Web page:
It did not take long for the verdict to be announced. The fuel subsidy probes that followed the January demonstrations have revealed that mega corruption has been galloping under the Jonathan Administration. We now know that there is a new trend. In the past, corrupt transactions took place mainly through contract inflation, over- invoicing and receiving of kickbacks. But the fuel subsidy corruption has witnessed situations whereby people collect subsidy payments without making any supplies, collect foreign exchange without supplying petrol and collect subsidy payments for not supplying petrol having collected foreign exchange for the purpose. The amount of monies stolen is in the trillions. We have never had it so bad.
It is clear that public corruption has run out of control. We are recent witnesses to the police pension scam and the unbelievable spectacle in the House of Representatives on the power probe where it was discovered that over $16bn was spent to provide electric power without commensurate results. The evidence is massive that there is a pattern of organised looting of our national resources emanating from the Executive Branch. It continues because Nigerians do not stand up to fight and hold their leaders accountable for their actions. This is necessary because we now know that that government is not guided by the dictates of the rule of law and due process which means criminals must be prosecuted and punished for their crimes. The message we get from the body language in the Presidency which is affirmed by Jonathan’s statements during the Azazi burial is that if they refuse to prosecute perpetrators of mega corruption, then the impression will be created that mega corruption is on the decline. This explains why they are in no hurry to identify and prosecute the culprits of this mega corruption.
The key challenge facing Nigerians in 2013 is that of launching a campaign to compel the President to come out openly and show commitment to ending impunity. The first step in this regard is to immediately terminate the appointment of the Attorney General, Mohammed Adoke, SAN and appoint a credible Attorney General who has the skills and the will to combat and prosecute corruption. Government will not act if citizens do not mount sufficient pressure. We Nigerians must act more as citizens and not subjects. The country belongs to us all and we can no longer leave the political space and bureaucracy to shenanigans, and for common thieves and crooks. The fight against corruption must be comprehensive and all encompassing; all sections of the society must stand up and fight corruption.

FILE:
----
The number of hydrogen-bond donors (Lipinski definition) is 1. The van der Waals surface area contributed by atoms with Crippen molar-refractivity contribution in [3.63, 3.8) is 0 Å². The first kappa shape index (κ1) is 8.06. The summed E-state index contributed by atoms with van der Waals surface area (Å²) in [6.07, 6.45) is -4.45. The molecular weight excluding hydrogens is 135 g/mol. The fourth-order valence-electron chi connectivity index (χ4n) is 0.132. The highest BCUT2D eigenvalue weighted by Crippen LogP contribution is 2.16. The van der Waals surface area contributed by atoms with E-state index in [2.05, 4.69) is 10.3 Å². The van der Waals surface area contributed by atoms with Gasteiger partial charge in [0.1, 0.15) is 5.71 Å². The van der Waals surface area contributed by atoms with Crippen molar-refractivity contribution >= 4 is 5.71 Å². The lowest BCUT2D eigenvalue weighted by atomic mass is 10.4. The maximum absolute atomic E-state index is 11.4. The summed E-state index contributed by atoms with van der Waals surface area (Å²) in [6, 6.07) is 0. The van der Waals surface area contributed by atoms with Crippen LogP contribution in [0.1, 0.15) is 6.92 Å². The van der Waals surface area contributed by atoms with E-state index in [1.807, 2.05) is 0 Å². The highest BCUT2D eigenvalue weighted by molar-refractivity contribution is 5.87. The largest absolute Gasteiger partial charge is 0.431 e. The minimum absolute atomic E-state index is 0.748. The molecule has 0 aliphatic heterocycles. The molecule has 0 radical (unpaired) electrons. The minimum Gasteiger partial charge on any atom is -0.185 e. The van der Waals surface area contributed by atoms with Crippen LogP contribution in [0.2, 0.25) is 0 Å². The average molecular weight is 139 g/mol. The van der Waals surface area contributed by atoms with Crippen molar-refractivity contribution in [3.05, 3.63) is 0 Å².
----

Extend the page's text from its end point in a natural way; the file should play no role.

In my column on 9th January 2012, I argued that one of my greatest fears about the future of Nigeria is our collective loss of the capacity for anger. I was then celebrating the manner in which the fuel subsidy struggle enabled Nigerians recover our collective capacity to be angry. I had referred to the Cameroonian author, Celestin Monga, who reminded us in his book, The Anthropology of Anger: Civil Society and Democracy in Africa, that the capacity of civil society and citizens in Africa to advance the democratization agenda of their countries is a function of their ability to express outrage at the destruction of their societies and its assets by selfish ruling classes.
The nouns that define how we feel are important indications of our capacity to act. Anger, rage, fury, ire, wrath, resentment and indignation are vital elements in creating human agency and carrying out a real transformation agenda. Fury denotes our marked displeasure at a particular situation and demonstrates we have not given up and substituted passive sadness for anger. Every week, Nigerians are inundated with news stories about massive corruption and bad governance.
This is the catch 22 situation. When mega corruption becomes routinised and happens on a daily basis, people get used to it and become despondent. The spread of the internet and social media has made it easier, faster and safer to expose mega corruption. The disadvantage is that it becomes an everyday story of “normal life” and the anger gets dissipated. Our task in the coming year is to learn how to keep the narratives of mega corruption running but link the routine story to the bigger picture about the destabilization and destruction of Nigeria. As insurgencies and kidnapping from below compete with mega corruption from above, the citizen caught in between is being sacrificed from both ends and it is only concerted and focused struggle that can save Nigeria and Nigerians.